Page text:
2016 Coppo, “L’Avvocata”, Barbera d’Asti DOCG, Piedmont, Italy: 100% Barbera. This wine offers great value (around $13) and expresses Barbera in its fun and easy form as it only sees stainless steel vessels in the winery. It has a pretty cherry blossom nose with fresh strawberries and mouthwatering acidity on the finish.

2015 Coppo, “Camp du Rouss”, Barbera d’Asti DOCG, Piedmont, Italy: 100% Barbera. For only a couple dollars more, this Camp du Rouss offers more complexity, with stricter grape selection and 12 months aging in French oak barrels. The bright red fruit is still evident, yet enhanced by cinnamon spice and tobacco leaf with more weight on the palate.

2014 Coppo, “Pomorosso”, Barbera d’Asti DOCG, Piedmont, Italy: 100% Barbera. This label celebrates the 20th anniversary of the creation of this wine that was instrumental in changing the perception of Barbera. Extremely strict selection of grapes from one of their top vineyards, where an apple tree grows (hence the name), with 14 months aging in French oak barrels, although it is the profound sense of place that makes this wine stand apart from the rest. Sweet blackberry jam and floral notes are dominated by a fierce minerality that gives this wine an elegant drive.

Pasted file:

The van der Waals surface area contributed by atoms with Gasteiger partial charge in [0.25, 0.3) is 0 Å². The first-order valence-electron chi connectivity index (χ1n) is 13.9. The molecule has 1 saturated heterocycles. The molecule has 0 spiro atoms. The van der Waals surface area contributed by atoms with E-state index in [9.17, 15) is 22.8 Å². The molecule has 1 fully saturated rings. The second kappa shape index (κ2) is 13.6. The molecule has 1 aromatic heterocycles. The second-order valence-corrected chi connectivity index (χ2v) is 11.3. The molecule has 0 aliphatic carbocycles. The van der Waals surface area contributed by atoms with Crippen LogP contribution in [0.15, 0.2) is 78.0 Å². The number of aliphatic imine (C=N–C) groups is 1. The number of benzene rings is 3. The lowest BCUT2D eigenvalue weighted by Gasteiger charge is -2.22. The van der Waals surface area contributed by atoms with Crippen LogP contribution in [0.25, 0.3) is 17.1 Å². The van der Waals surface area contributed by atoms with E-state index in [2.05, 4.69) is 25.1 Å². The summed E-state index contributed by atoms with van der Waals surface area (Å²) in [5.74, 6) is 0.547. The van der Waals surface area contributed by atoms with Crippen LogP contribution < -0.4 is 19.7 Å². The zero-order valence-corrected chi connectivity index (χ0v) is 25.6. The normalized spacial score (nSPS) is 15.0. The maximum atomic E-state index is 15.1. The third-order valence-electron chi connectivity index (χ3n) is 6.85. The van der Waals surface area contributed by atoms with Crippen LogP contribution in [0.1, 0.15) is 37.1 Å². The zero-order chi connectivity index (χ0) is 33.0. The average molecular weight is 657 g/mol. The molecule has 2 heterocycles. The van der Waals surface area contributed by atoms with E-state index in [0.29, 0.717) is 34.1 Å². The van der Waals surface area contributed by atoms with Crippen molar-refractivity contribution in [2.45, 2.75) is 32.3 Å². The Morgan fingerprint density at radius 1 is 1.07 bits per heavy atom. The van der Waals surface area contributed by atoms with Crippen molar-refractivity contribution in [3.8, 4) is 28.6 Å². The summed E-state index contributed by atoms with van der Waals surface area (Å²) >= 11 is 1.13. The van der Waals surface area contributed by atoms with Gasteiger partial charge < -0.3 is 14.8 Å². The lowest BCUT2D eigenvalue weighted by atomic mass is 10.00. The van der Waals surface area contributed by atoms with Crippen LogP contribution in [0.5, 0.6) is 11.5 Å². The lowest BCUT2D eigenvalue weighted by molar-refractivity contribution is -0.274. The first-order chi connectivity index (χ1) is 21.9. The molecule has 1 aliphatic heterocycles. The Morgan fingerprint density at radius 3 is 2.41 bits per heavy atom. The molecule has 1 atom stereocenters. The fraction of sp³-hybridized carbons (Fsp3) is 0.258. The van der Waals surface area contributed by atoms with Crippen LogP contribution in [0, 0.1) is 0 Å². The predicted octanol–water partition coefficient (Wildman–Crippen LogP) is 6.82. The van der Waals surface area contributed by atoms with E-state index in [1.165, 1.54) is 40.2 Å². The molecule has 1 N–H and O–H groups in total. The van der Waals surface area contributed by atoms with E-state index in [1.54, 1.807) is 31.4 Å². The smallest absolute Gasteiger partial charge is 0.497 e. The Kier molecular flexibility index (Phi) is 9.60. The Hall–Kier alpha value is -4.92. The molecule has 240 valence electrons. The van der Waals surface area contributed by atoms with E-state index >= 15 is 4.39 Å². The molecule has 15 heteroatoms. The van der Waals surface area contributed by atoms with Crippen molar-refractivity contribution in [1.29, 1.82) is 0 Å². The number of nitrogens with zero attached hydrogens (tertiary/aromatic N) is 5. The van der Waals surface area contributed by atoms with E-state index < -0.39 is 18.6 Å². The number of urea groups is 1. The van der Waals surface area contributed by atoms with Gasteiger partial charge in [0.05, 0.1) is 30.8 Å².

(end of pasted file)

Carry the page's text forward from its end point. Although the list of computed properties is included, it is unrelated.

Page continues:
2000 Coppo, “Pomorosso”, Barbera d’Asti DOCG, Piedmont, Italy: 100% Barbera. It was a nice treat to see a Pomorosso with a lot more age to exhibit its ability to improve with time. Truffle-y goodness was the first aroma to waft into my head, followed by cigar box and roasted nuts. It still had plenty of fruit, with more noted on the palate, and a vigorous finish.

 

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  • Michelle Williams

    Don’t you just love the history of Piemonte?! These wines sound lovely.